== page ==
Picture: A panoramic sunset spreads sunbeams out over the East Bay Hills as seen from Mount Diablo State Park, Contra Costa County, California
A few weeks ago my daughter had to complete an assignment on shooting landscape photos for her high school photography class. One day after school we went to Mount Diablo State Park, which has great potential for some wonderful landscape photography. Being a typical teenage girl, she wasn’t into getting too much help from her dad, other than me pointing things out and saying “try this, or look at that.” From a parent’s perspective, it’s good that she follows her own muse.
As sunset approached, I noticed these beautiful sunbeams spreading out over the valley below. Having taught Panoramic Photography workshops for a number of years, I quickly recognized this was a perfect situation for shooting a panoramic landscape photo.
Photo Tip: When it comes to creating panoramic photos; Don’t over-think it. I’ve had a number of workshop students over the years who are very technically-oriented, taking exacting care and pains to set up a pano head, figure out nodal points based on focal lengths to avoid parallax, etc.. On more than a few occasions I’ve witnessed these same folks being so focused on getting everything right that by the time they’re ready to click the shutter, the light or situation has gone and they’ve missed the prime shot.
Sometimes you don’t need a tripod to shoot a good panorama. And when the nearest object in your frame is quite a distance away, you don’t have to worry about using a pano head (or rail) or figuring out nodal points. If the light is changing fast, better to try and grab a quick hand-held pano first. Then if you have time and conditions warrant, break out the tripod and take a little more care on your next set of images. Just remember, it’s better to come home with something than nothing.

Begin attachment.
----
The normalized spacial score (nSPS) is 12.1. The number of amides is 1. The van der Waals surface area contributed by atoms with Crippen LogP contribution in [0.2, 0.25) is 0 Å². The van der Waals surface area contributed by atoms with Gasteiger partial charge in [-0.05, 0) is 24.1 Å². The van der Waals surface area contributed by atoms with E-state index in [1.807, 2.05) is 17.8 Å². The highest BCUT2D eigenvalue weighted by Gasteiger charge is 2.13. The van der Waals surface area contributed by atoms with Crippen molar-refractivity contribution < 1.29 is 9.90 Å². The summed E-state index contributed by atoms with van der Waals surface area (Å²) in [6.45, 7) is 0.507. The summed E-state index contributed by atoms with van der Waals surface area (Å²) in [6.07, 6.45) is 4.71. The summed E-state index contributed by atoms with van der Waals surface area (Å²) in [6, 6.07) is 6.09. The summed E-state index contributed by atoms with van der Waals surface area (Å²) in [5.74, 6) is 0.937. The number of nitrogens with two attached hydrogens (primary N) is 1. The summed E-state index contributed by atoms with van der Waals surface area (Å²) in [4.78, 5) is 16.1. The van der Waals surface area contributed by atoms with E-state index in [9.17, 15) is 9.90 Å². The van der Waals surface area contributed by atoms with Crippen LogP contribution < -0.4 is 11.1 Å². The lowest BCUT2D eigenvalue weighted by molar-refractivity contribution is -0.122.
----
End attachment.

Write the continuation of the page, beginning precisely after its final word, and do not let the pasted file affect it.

This panorama was made hand-held, using my Nikon D800 and my 80-400mm lens set at 150mm. Because there was a strong horizontal guideline that I could use as a reference (the base of the clouds) I knew that I could just keep that line centered along a point in my viewfinder so that all the images would line up just fine. I also knew that I wouldn’t need a pano head or rail since the nearest object in my frame was more than a 1/2-mile away, so dealing with nodal points and parallax were non-issues. I further figured out that a tripod wouldn’t be needed because when I checked my exposure for the brightest, most-important highlight (the sunlit sky above the clouds), my shutter speed was 1/1250 @ ISO 100 — way fast enough for me to get a sharp image, even without having to use the VR feature on the lens. Then all I needed to do was make sure I had enough overlap between frames to give the pano-stitching software enough reference points. From there it was off to the races; click, click, click… 20 hand-held frames shot over a span of 24 seconds and this one was in the bag. No fuss, no hassle, no problem.
Don’t be afraid to try a pano just because you think they take a lot of effort and care to create. Sometimes they do, but every so often, it works out far easier than you’d think.
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Gary Crabbe is an award-winning commercial and editorial outdoor travel photographer and author based out of the San Francisco Bay Area, California. He has seven published books on California to his credit, including “Photographing California; v1-North”, which won the prestigious 2013 IBPA Benjamin Franklin Gold Medal award as Best Regional title. His client and publication credits include the National Geographic Society, the New York Times, Forbes Magazine, TIME, The North Face, Subaru, L.L. Bean, Victoria’s Secret, Sunset Magazine, The Nature Conservancy, and many more. Gary is also a photography instructor and consultant, offering both public and private photo workshops. He also works occasionally a professional freelance Photo Editor.
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